The Brass Wyrm

The inside of the ramshackle barn was a study in juxtaposition. Grimy horse leads and tack supplies hung on walls beside gleaming firearms, troughs of water sat back-to-back with steam-powered generators, horses filled their mouths with green alfalfa and plodded around sophisticated machinery with glowing lights and polished interfaces. And at the center of it all, one of the most beautiful flying vessels I had ever laid eyes on. Back in the Union Army Balloon Corps, we used single-gondola craft that was carried aloft by the quintessential balloon shape. Because of their close resemblance to crafts of whimsy, many generals saw us as nothing more than carnival-deserting dreamers. With the role we played during the States’ first battle with the Menace, however, the military began to see the balloon as a valuable intelligence-gathering asset. In Europe, some balloons had been equipped with fixed-placement guns and small bore cannons much like privateer vessels of the old days.

The vessel in the barn was far beyond the title of balloon; this was an honest-to-God dirigible, the first prototypes of which were being tested in Europe. The balloon section was a massive off-white muslin tube, given structure by dark varnished wood and brass lashings. Underneath was a wooden structure not unlike that of a midsize sailing ship. There were interior compartments including a quarters level towards the stern, all of which were topped by a fighting deck equipped with many standard armaments and a few pieces that escaped my knowledge. At the stern, aft of the crew quarters, sat a large, highly stylized steam engine that provided power to the three wind turbines that steered the vessel. I dropped my pistol back into my holster without taking my eyes off the beauty in front of me.

“Who the hell are you?” I asked the old man.

He responded with his usual slightly-wheezing laugh and walked in, motioning for me to follow him.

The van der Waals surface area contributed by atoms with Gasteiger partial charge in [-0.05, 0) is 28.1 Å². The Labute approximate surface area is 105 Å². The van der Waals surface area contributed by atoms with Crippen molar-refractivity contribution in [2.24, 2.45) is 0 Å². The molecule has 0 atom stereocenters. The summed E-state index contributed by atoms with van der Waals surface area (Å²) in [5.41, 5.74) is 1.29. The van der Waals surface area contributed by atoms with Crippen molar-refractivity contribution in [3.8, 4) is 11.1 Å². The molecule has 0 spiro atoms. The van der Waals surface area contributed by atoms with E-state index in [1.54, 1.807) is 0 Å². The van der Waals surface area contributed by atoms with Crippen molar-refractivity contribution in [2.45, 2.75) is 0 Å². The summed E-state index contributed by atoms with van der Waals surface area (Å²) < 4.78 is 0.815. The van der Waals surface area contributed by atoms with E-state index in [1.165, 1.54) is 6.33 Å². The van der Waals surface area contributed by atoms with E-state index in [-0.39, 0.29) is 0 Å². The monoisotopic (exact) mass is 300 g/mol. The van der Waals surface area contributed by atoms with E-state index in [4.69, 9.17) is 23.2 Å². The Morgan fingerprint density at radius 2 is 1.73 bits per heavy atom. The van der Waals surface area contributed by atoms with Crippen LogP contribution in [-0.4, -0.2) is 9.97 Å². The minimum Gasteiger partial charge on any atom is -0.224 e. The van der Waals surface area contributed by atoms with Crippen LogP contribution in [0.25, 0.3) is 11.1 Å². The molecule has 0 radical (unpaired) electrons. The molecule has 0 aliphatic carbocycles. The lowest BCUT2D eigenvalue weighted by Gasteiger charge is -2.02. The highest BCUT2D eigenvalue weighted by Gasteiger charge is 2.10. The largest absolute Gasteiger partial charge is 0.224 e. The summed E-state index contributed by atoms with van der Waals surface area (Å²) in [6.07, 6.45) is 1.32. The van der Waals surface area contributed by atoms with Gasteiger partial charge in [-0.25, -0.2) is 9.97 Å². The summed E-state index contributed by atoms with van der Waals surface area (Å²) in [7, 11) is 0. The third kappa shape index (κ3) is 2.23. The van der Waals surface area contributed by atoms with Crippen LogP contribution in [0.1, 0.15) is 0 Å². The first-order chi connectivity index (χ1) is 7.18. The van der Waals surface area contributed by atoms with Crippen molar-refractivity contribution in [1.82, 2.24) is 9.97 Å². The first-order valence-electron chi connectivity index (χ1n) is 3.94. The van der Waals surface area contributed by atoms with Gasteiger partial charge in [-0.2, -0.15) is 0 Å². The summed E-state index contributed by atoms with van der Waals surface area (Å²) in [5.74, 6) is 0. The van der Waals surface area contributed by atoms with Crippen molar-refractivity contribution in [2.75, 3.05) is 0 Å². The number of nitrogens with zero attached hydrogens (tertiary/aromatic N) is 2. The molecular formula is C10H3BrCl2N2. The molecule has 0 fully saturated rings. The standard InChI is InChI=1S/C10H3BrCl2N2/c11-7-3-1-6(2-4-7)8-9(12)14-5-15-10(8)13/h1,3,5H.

“You like ‘er?” he asked.

I responded that I did. My answer came out sounding much more awestruck than I meant, which sent the old man into another bout of laughter.

“Well, she’s yours. This is what I wagered yesterday in the card game. I call her The Brass Wyrm.”

“Worm?” That seemed like an odd name for a fighting vessel.

“With a ‘y’, not an ‘o’. Wyrm with a ‘y’ is what they called dragons in medieval England. Huge, fearsome, flying beasts that breathe fire. Smart guy like you, I’m sure you can see why the name seemed appropriate. Come on in and take a look at ‘er.”

“You know, you never answered my question. About who the hell you are. Or were.”

The old man looked at me for a time as we walked towards The Brass Wyrm. Finally, he asked, “You the new lawman?”

“Yep,” I said, not sure what this had to do with anything.

“You know what that means? Or why they chose you? Or who chose you?”

“I was tasked with coming to Phoenix to serve as sheriff by President Lincoln himself. As far as I know, they chose me because I have a knack for dealing with the Menace in unconventional and effective ways.”

The old man grunted. “Know how long our last sheriff lasted?”

Before I could answer, the old man continued.

“Two months. It’s mighty dangerous out here. Some of our lawmen would get assigned without a clue of what they had comin’. I suspect those were placed here as show until they found someone they thought what could do the job. They told you the lay of the land out here. That means they think you can do something about it. Maybe so.

“But with the greenhorns we been having out here, someone else had to help this town stay alive. That’s who I am. And that’s where The Brass Wyrm comes from. But I’m getting’ to be too old to captain ‘er anymore. I slow down my crew. Incidentally, the dunderheads from the bar are two members of my crew and I’m sure they’d be happy to help you out.”

That was sort of a confusing speech. I wasn’t sure how to reply. Did the old man mean he had been flying around town, taking pot shots at the Menace from his airship? That seemed like a good reply.